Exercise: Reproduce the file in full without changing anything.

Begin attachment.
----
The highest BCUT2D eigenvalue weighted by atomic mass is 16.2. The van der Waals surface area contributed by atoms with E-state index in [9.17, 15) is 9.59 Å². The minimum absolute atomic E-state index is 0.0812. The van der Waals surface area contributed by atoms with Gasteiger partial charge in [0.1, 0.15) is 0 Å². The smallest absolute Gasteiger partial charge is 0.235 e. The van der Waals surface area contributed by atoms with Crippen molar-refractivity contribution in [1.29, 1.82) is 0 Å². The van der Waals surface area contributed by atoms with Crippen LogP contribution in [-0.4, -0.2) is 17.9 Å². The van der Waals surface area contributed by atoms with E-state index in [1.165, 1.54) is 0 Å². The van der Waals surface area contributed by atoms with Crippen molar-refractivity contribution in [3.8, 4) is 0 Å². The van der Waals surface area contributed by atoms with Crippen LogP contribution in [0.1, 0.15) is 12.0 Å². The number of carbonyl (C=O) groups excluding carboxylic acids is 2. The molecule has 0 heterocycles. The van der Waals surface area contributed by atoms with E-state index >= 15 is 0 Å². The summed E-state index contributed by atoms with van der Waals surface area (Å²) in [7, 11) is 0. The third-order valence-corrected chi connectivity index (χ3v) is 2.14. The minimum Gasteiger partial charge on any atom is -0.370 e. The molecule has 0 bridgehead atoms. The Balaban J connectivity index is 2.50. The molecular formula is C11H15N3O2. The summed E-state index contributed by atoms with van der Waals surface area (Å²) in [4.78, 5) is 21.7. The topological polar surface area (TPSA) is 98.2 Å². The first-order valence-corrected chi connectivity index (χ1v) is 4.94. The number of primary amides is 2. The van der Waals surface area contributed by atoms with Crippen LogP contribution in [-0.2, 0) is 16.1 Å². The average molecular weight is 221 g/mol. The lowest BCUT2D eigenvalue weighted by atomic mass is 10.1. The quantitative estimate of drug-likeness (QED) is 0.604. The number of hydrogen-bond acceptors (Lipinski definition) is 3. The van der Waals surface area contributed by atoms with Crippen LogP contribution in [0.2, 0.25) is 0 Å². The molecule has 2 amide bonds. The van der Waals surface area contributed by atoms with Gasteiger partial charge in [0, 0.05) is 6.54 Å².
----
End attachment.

The highest BCUT2D eigenvalue weighted by atomic mass is 16.2. The van der Waals surface area contributed by atoms with E-state index in [9.17, 15) is 9.59 Å². The minimum absolute atomic E-state index is 0.0812. The van der Waals surface area contributed by atoms with Gasteiger partial charge in [0.1, 0.15) is 0 Å². The smallest absolute Gasteiger partial charge is 0.235 e. The van der Waals surface area contributed by atoms with Crippen molar-refractivity contribution in [1.29, 1.82) is 0 Å². The van der Waals surface area contributed by atoms with Crippen LogP contribution in [-0.4, -0.2) is 17.9 Å². The van der Waals surface area contributed by atoms with E-state index in [1.165, 1.54) is 0 Å². The van der Waals surface area contributed by atoms with Crippen molar-refractivity contribution in [3.8, 4) is 0 Å². The van der Waals surface area contributed by atoms with Crippen LogP contribution in [0.1, 0.15) is 12.0 Å². The number of carbonyl (C=O) groups excluding carboxylic acids is 2. The molecule has 0 heterocycles. The van der Waals surface area contributed by atoms with E-state index >= 15 is 0 Å². The summed E-state index contributed by atoms with van der Waals surface area (Å²) in [7, 11) is 0. The third-order valence-corrected chi connectivity index (χ3v) is 2.14. The minimum Gasteiger partial charge on any atom is -0.370 e. The molecule has 0 bridgehead atoms. The Balaban J connectivity index is 2.50. The molecular formula is C11H15N3O2. The summed E-state index contributed by atoms with van der Waals surface area (Å²) in [4.78, 5) is 21.7. The topological polar surface area (TPSA) is 98.2 Å². The first-order valence-corrected chi connectivity index (χ1v) is 4.94. The number of primary amides is 2. The van der Waals surface area contributed by atoms with Crippen LogP contribution in [-0.2, 0) is 16.1 Å². The average molecular weight is 221 g/mol. The lowest BCUT2D eigenvalue weighted by atomic mass is 10.1. The quantitative estimate of drug-likeness (QED) is 0.604. The number of hydrogen-bond acceptors (Lipinski definition) is 3. The van der Waals surface area contributed by atoms with Crippen LogP contribution in [0.2, 0.25) is 0 Å². The molecule has 2 amide bonds. The van der Waals surface area contributed by atoms with Gasteiger partial charge in [0, 0.05) is 6.54 Å².